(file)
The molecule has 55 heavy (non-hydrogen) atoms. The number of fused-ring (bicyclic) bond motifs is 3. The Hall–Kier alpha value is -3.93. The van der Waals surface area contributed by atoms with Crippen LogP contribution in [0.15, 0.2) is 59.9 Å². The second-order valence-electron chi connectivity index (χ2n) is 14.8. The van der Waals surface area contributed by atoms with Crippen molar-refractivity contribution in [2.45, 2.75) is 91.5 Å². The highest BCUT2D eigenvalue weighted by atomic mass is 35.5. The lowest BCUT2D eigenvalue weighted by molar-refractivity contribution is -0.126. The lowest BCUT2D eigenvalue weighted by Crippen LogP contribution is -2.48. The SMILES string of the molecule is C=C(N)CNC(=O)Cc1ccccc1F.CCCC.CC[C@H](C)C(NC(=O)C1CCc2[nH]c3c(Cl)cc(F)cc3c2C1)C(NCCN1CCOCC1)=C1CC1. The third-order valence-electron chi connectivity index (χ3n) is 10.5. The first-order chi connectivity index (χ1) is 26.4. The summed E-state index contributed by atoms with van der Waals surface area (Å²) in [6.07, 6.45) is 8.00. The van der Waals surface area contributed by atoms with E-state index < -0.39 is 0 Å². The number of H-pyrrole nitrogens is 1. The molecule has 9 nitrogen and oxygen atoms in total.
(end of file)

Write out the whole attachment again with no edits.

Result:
The molecule has 55 heavy (non-hydrogen) atoms. The number of fused-ring (bicyclic) bond motifs is 3. The Hall–Kier alpha value is -3.93. The van der Waals surface area contributed by atoms with Crippen LogP contribution in [0.15, 0.2) is 59.9 Å². The second-order valence-electron chi connectivity index (χ2n) is 14.8. The van der Waals surface area contributed by atoms with Crippen molar-refractivity contribution in [2.45, 2.75) is 91.5 Å². The highest BCUT2D eigenvalue weighted by atomic mass is 35.5. The lowest BCUT2D eigenvalue weighted by molar-refractivity contribution is -0.126. The lowest BCUT2D eigenvalue weighted by Crippen LogP contribution is -2.48. The SMILES string of the molecule is C=C(N)CNC(=O)Cc1ccccc1F.CCCC.CC[C@H](C)C(NC(=O)C1CCc2[nH]c3c(Cl)cc(F)cc3c2C1)C(NCCN1CCOCC1)=C1CC1. The third-order valence-electron chi connectivity index (χ3n) is 10.5. The first-order chi connectivity index (χ1) is 26.4. The summed E-state index contributed by atoms with van der Waals surface area (Å²) in [6.07, 6.45) is 8.00. The van der Waals surface area contributed by atoms with E-state index < -0.39 is 0 Å². The number of H-pyrrole nitrogens is 1. The molecule has 9 nitrogen and oxygen atoms in total.